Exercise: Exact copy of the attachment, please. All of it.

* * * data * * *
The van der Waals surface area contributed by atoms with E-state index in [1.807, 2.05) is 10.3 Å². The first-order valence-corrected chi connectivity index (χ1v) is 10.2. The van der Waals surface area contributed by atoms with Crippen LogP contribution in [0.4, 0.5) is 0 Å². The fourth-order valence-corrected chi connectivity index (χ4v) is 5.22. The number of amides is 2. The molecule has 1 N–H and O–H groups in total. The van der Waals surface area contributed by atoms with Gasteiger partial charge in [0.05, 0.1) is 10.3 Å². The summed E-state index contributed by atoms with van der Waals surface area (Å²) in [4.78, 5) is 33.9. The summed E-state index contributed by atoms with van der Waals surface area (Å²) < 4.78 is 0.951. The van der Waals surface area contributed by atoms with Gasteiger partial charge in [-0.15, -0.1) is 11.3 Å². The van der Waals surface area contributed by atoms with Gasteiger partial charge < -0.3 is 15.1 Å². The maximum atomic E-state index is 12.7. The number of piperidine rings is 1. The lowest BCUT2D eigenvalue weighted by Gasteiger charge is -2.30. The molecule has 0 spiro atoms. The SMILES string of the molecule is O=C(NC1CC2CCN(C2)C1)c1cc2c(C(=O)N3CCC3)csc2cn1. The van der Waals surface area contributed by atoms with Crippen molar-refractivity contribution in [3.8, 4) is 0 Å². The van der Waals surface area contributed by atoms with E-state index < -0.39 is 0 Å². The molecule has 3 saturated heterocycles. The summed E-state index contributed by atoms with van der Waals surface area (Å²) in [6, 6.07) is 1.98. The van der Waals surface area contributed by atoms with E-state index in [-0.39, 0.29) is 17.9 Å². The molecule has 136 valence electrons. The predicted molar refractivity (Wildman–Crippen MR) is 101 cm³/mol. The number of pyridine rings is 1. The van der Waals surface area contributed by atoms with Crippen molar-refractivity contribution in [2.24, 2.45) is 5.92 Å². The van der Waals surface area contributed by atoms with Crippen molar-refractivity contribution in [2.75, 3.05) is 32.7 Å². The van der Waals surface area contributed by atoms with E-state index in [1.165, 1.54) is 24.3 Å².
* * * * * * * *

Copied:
The van der Waals surface area contributed by atoms with E-state index in [1.807, 2.05) is 10.3 Å². The first-order valence-corrected chi connectivity index (χ1v) is 10.2. The van der Waals surface area contributed by atoms with Crippen LogP contribution in [0.4, 0.5) is 0 Å². The fourth-order valence-corrected chi connectivity index (χ4v) is 5.22. The number of amides is 2. The molecule has 1 N–H and O–H groups in total. The van der Waals surface area contributed by atoms with Gasteiger partial charge in [0.05, 0.1) is 10.3 Å². The summed E-state index contributed by atoms with van der Waals surface area (Å²) in [4.78, 5) is 33.9. The summed E-state index contributed by atoms with van der Waals surface area (Å²) < 4.78 is 0.951. The van der Waals surface area contributed by atoms with Gasteiger partial charge in [-0.15, -0.1) is 11.3 Å². The van der Waals surface area contributed by atoms with Gasteiger partial charge < -0.3 is 15.1 Å². The maximum atomic E-state index is 12.7. The number of piperidine rings is 1. The lowest BCUT2D eigenvalue weighted by Gasteiger charge is -2.30. The molecule has 0 spiro atoms. The SMILES string of the molecule is O=C(NC1CC2CCN(C2)C1)c1cc2c(C(=O)N3CCC3)csc2cn1. The van der Waals surface area contributed by atoms with Crippen molar-refractivity contribution in [3.8, 4) is 0 Å². The van der Waals surface area contributed by atoms with E-state index < -0.39 is 0 Å². The molecule has 3 saturated heterocycles. The summed E-state index contributed by atoms with van der Waals surface area (Å²) in [6, 6.07) is 1.98. The van der Waals surface area contributed by atoms with E-state index in [-0.39, 0.29) is 17.9 Å². The molecule has 136 valence electrons. The predicted molar refractivity (Wildman–Crippen MR) is 101 cm³/mol. The number of pyridine rings is 1. The van der Waals surface area contributed by atoms with Crippen molar-refractivity contribution in [2.24, 2.45) is 5.92 Å². The van der Waals surface area contributed by atoms with Crippen molar-refractivity contribution in [2.75, 3.05) is 32.7 Å². The van der Waals surface area contributed by atoms with E-state index in [1.165, 1.54) is 24.3 Å².